#EverythingChanges on Easter Day – a sermon

You can listen to my Easter Day sermon here.  Or, read on.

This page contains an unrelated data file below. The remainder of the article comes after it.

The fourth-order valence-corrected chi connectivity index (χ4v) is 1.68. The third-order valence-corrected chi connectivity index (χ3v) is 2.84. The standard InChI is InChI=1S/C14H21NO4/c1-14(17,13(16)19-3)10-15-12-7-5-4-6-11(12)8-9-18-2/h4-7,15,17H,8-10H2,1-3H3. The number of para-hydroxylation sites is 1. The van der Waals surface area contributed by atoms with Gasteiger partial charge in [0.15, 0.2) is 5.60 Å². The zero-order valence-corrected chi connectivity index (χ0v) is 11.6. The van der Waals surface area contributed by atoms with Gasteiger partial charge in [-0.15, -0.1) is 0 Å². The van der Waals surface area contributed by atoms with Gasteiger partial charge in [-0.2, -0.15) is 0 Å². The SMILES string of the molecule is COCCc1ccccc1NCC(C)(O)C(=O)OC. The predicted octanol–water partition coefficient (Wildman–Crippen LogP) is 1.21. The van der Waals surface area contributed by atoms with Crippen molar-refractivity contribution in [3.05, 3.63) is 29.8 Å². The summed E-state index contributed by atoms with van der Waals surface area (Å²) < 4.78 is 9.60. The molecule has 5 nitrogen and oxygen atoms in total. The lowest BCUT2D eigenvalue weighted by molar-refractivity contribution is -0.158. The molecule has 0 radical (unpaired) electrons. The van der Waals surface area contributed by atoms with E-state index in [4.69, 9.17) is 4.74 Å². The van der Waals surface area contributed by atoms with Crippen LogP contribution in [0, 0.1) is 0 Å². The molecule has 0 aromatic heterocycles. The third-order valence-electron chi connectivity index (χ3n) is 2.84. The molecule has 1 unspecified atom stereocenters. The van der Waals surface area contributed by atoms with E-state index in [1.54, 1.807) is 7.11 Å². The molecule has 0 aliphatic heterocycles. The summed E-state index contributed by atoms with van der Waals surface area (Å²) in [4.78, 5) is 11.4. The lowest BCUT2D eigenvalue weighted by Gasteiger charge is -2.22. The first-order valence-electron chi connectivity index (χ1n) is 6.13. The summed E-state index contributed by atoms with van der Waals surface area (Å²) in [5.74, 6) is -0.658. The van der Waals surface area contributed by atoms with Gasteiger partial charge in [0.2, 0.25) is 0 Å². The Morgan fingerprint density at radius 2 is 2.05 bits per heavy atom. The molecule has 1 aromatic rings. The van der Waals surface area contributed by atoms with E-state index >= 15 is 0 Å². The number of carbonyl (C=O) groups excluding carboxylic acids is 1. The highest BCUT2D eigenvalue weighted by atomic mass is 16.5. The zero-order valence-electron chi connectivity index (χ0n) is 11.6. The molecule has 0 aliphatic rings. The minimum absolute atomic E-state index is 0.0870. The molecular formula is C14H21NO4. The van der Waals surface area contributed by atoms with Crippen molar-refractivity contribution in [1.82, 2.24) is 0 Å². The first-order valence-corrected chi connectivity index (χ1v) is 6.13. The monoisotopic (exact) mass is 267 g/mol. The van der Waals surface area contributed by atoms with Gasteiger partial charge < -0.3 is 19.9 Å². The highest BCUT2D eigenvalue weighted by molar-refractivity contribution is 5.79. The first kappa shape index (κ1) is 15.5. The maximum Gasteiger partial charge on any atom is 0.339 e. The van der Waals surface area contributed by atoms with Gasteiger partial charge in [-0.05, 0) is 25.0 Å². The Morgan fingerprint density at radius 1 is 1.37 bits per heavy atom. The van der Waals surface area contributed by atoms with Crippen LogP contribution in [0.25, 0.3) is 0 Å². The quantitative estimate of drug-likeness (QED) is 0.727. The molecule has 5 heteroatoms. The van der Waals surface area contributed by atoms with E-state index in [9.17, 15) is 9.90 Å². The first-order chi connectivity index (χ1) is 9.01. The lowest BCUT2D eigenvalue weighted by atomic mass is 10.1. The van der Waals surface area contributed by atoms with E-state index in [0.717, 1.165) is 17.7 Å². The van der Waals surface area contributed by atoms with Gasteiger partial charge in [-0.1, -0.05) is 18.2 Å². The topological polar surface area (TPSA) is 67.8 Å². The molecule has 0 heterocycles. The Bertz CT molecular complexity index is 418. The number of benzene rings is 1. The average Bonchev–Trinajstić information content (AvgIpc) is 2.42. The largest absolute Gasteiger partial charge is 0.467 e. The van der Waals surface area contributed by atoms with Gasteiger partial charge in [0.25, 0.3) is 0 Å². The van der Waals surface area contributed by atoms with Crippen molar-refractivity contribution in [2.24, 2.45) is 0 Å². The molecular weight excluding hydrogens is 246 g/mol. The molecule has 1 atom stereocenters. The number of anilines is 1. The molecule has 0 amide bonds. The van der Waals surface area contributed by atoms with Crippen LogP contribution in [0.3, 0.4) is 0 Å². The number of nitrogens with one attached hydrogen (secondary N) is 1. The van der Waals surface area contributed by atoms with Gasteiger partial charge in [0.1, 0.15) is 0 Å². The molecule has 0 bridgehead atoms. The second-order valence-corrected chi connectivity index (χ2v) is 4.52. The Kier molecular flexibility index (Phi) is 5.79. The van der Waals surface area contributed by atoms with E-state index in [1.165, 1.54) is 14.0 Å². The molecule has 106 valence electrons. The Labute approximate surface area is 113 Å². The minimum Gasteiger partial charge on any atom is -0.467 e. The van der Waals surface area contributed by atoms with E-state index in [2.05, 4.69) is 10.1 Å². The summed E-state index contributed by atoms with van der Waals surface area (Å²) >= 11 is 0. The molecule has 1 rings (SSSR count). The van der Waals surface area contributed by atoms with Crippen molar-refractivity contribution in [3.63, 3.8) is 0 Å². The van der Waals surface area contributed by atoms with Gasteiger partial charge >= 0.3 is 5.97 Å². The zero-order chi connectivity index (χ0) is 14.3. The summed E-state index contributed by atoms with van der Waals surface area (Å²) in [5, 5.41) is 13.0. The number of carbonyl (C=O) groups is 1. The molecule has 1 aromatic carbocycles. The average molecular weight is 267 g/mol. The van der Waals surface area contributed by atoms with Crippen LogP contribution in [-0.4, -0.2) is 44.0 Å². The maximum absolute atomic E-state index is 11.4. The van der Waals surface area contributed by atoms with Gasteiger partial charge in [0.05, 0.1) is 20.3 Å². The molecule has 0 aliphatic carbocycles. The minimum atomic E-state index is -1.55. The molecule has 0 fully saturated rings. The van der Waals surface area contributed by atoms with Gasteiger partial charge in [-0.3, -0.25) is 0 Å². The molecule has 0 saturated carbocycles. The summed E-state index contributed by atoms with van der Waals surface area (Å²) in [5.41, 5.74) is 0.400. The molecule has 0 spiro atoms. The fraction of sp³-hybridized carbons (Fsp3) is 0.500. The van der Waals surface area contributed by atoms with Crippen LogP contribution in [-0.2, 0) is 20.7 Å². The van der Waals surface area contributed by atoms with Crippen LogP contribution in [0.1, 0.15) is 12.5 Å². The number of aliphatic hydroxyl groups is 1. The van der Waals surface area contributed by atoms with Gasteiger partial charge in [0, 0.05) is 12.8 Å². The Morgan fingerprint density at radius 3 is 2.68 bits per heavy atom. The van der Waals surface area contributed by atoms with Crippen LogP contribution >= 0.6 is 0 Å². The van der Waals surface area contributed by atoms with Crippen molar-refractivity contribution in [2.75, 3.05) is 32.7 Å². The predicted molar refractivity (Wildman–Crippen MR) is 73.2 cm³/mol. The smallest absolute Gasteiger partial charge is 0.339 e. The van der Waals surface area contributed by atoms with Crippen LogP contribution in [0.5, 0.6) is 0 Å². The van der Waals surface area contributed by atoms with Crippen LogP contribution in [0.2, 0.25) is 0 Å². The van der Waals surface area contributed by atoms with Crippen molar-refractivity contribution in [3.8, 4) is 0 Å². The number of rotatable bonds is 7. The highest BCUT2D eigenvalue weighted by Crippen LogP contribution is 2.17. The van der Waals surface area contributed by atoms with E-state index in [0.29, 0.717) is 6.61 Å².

A few weeks ago, I met a guy named Sam.  Sam is a retired Medical Examiner whose jurisdiction included something like 10 million people and several Midwestern cities.  He has, quite understandably, seen it all, but one story stands out among all the rest.  One night, Sam received a call at his home at about 2 o’clock in the morning.  Outside of town, there was a man who needed to be pronounced dead: he had keeled over after a night of drinking.  Sam gathered himself, got dressed, and drove a little ways out into the country where he found a less-than-desirable watering hole full of patrons in the various stages of drunkenness lamenting over the dead man lying cold and motionless on the floor.  There were no visible signs of life: no heartbeat or breathing, but my friend began his work by giving him a shot of atropine and adrenaline and doing a few chest compressions.  Within seconds, the dead man began breathing.  Then, he opened his eyes.  The bartender quickly called 911 again, and the once dead man was swept off to the hospital.  Before the doors closed on the ambulance, Sam had several drinks waiting for him on the bar. A rousing celebration ensued, until, at about 4:30am, he decided to call his wife for a ride home.  Thinking about how Sam’s wife must have felt when she answered the phone at 4:30 in the morning and heard her slightly inebriated miracle worker medical examiner husband on the other end can help us better understand the Easter story.